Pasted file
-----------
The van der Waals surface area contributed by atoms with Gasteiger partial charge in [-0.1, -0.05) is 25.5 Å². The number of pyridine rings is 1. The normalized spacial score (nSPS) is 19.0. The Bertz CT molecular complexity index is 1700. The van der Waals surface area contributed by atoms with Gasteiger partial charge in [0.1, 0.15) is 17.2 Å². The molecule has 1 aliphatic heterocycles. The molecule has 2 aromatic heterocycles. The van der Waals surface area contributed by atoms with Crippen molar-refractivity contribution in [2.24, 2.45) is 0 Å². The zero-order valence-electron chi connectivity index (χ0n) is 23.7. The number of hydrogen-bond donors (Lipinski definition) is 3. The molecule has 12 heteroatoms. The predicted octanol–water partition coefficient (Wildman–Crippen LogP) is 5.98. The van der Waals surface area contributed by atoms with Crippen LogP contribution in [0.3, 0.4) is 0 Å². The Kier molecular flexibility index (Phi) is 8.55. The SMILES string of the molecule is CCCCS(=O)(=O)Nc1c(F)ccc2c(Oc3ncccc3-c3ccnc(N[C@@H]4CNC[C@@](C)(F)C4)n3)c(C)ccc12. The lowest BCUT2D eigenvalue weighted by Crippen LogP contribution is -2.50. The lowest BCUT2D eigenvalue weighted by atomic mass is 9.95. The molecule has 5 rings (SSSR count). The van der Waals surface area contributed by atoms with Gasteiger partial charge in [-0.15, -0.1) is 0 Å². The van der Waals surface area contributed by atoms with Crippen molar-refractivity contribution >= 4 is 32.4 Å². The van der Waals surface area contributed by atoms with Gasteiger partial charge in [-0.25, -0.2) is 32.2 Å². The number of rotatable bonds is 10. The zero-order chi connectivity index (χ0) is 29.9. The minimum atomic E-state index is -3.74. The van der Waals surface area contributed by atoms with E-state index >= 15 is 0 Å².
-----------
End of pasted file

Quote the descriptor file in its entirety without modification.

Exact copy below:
The van der Waals surface area contributed by atoms with Gasteiger partial charge in [-0.1, -0.05) is 25.5 Å². The number of pyridine rings is 1. The normalized spacial score (nSPS) is 19.0. The Bertz CT molecular complexity index is 1700. The van der Waals surface area contributed by atoms with Gasteiger partial charge in [0.1, 0.15) is 17.2 Å². The molecule has 1 aliphatic heterocycles. The molecule has 2 aromatic heterocycles. The van der Waals surface area contributed by atoms with Crippen molar-refractivity contribution in [2.24, 2.45) is 0 Å². The zero-order valence-electron chi connectivity index (χ0n) is 23.7. The number of hydrogen-bond donors (Lipinski definition) is 3. The molecule has 12 heteroatoms. The predicted octanol–water partition coefficient (Wildman–Crippen LogP) is 5.98. The van der Waals surface area contributed by atoms with Crippen LogP contribution in [0.3, 0.4) is 0 Å². The Kier molecular flexibility index (Phi) is 8.55. The SMILES string of the molecule is CCCCS(=O)(=O)Nc1c(F)ccc2c(Oc3ncccc3-c3ccnc(N[C@@H]4CNC[C@@](C)(F)C4)n3)c(C)ccc12. The lowest BCUT2D eigenvalue weighted by Crippen LogP contribution is -2.50. The lowest BCUT2D eigenvalue weighted by atomic mass is 9.95. The molecule has 5 rings (SSSR count). The van der Waals surface area contributed by atoms with Gasteiger partial charge in [-0.15, -0.1) is 0 Å². The van der Waals surface area contributed by atoms with Crippen molar-refractivity contribution >= 4 is 32.4 Å². The van der Waals surface area contributed by atoms with Gasteiger partial charge in [-0.25, -0.2) is 32.2 Å². The number of rotatable bonds is 10. The zero-order chi connectivity index (χ0) is 29.9. The minimum atomic E-state index is -3.74. The van der Waals surface area contributed by atoms with E-state index >= 15 is 0 Å².